I recommend you play it safe and pick up a new flash at a local shop.  Adorama / B&H carry the Wein Safe-sync for ~50$.  You don't want to risk damaging your camera while taking family portraits.

251
Lenses / Re: APS-C lens mm are correct
« on: December 06, 2012, 10:30:43 AM »
Ol' Paint is dead

252
Lenses / Re: 300MM lens advice
« on: December 06, 2012, 10:23:47 AM »
I know I'll sound like a d!ck, but here goes.....

From your equipment list and your post, it looks like you're pretty well set for gear and don't have to worry about where your next meal is coming from.  Find a group home for foster kids in your area and take some of them out for a nature shoot sometime.  It'll mean the world to a bunch of kids whom the fat man won't be dropping in on.

Back on point - 300/2.8L.  The lens, the myth, the legend; best there is.  Period.  No matter how good the Sigma is (and by all accounts, it IS good), you will always hear that small voice telling you "Should have got the Canon".... and it will be correct. :)  Worth every penny.

253
Landscape / Re: Seeking sky advice
« on: December 06, 2012, 09:51:26 AM »
I could not view your photos, but can offer a bit of advice.

f/20.0 - don't use it.  Small apertures begin to cause diffraction effects/loss of detail.  If you want the longer exposure times it provides try a(n) ND filter or doubled polarizers.

If you want the sky, you can underexpose.  Play around with your camera and take a series of exposures with varying degrees of underexposure.  F'rinstance, shoot aperture priority, set ISO to 100 or 200 and aperture to f/8 and use the 40D thumbwheel to shoot at faster shutter speeds.  Page 94 of your owner's manual discusses exposure bracketing also.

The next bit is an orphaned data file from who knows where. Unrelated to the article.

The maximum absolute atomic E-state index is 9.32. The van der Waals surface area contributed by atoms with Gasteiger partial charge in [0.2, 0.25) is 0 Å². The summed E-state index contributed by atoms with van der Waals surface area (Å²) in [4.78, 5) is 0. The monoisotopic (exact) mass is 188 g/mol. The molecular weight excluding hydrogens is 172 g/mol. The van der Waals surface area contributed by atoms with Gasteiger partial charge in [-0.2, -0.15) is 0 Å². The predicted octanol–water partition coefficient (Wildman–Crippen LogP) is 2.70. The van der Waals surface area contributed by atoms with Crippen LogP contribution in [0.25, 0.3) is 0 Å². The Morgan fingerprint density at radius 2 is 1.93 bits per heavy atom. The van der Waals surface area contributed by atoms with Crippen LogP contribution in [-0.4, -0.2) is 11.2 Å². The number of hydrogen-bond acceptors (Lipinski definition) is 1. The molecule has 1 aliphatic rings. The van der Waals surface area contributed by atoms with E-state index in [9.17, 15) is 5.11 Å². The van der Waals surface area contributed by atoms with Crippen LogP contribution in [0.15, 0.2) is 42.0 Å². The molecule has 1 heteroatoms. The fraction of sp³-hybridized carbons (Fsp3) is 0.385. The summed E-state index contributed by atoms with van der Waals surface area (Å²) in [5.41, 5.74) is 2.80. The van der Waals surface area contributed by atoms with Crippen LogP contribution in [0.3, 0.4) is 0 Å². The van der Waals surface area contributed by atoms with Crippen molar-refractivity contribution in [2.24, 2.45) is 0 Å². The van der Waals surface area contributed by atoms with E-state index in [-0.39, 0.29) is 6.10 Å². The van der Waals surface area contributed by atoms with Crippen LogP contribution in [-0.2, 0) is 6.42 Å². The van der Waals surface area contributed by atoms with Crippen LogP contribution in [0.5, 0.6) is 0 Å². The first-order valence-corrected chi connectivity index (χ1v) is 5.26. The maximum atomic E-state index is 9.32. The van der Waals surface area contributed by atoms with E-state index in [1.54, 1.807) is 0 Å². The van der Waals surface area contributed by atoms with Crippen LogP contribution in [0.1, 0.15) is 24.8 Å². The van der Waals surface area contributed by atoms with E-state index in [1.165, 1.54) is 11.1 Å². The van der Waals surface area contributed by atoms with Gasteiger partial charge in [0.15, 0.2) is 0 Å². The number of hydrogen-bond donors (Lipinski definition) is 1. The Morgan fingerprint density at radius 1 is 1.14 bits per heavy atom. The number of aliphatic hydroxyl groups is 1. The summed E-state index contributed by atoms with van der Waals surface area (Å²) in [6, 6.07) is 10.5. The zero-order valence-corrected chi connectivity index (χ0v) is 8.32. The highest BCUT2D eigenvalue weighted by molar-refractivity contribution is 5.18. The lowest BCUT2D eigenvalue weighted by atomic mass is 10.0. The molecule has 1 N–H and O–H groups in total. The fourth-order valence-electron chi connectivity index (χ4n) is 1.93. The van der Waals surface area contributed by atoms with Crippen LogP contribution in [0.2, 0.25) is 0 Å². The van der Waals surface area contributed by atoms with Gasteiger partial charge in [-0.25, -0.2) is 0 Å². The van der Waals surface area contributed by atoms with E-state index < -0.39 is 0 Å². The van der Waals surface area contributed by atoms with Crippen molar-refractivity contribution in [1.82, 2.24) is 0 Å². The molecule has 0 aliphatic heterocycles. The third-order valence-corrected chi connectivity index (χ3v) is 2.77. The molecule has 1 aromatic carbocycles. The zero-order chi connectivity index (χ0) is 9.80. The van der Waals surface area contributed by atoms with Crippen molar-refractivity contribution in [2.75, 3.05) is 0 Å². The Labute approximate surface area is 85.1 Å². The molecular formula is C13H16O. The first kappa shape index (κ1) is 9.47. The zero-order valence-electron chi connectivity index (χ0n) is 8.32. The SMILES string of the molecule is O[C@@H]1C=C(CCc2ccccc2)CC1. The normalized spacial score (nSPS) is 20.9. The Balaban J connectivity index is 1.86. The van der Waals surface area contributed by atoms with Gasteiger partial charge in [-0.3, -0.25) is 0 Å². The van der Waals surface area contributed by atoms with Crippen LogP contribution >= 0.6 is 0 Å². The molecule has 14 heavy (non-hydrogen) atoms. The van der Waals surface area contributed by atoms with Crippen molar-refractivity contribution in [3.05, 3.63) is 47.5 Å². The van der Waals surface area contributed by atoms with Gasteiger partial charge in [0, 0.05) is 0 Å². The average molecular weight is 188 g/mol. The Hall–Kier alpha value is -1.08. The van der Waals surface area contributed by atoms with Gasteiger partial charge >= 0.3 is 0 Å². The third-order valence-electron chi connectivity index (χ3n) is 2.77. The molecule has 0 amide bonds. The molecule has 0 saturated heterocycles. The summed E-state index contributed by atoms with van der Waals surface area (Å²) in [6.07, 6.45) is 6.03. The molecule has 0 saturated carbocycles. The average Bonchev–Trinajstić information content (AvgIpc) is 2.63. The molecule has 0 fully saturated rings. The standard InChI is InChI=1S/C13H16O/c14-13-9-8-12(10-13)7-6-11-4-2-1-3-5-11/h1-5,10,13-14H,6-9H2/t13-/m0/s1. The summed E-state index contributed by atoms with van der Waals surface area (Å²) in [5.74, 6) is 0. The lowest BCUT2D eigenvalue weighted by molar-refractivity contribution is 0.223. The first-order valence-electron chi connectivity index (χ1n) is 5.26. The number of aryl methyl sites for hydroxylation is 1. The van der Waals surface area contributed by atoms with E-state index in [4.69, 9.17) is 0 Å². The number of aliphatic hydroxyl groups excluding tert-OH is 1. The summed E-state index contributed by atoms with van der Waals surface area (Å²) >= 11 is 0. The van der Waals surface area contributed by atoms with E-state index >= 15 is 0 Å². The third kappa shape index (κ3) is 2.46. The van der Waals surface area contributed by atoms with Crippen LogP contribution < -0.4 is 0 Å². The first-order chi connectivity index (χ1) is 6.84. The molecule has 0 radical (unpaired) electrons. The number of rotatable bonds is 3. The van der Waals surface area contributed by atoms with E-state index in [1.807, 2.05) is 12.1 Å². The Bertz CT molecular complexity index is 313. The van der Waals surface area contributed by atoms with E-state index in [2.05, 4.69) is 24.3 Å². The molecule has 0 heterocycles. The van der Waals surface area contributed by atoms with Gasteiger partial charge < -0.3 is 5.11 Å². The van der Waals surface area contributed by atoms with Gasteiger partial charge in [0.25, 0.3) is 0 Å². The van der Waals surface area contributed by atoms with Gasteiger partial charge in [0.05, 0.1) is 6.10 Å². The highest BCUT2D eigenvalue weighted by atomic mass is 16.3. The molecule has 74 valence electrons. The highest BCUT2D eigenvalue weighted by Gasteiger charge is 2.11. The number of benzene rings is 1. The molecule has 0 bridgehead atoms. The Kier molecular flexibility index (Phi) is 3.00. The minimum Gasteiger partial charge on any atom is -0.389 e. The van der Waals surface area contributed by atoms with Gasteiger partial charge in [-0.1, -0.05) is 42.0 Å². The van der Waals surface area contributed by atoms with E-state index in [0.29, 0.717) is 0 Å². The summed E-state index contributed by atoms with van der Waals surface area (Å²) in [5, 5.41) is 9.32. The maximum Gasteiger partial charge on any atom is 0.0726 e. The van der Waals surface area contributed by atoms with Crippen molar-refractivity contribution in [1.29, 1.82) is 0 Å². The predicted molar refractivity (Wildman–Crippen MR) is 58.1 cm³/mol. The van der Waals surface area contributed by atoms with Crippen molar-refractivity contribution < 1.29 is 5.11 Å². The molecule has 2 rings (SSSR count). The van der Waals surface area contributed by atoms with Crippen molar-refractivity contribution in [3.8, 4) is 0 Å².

If you want both sky and people/subjects in the foreground to be properly exposed there are a few methods.  The manual discusses 'Night Portrait' mode on page 53.

You can blend a series of bracketed exposures in Lightroom or other software to handle the high dynamic range.

The 40D is a fine camera, mine has many miles on it, is modified for and relegated to astronomy and has had the shutter release (a known weak point for 40D) and USB board replaced.  Eventually the shutter will fail and I'll have that replaced also.

254
Video & Movie / On second thought....
« on: December 05, 2012, 01:16:47 PM »
.....this could do the trick

http://startrails.de/html/software.html

255
Video & Movie / Re: timelapse. how they do this
« on: December 05, 2012, 09:47:14 AM »
A way for Windows users to maybe do it with, f'rinstance, Lightroom....

Say we're using 130 total images, each one a 1-5 minute exposure.

Stack images 1-5 and process.  Unstack those, stack 2-6 and process.  Unstack those, stack 3-7 and process.  Rinse and repeat to the end.

Run the processed frames through a video editor.

Would be nice to automate this tedious process, though.  There's probably some Windows compatible software out there that can be adapted.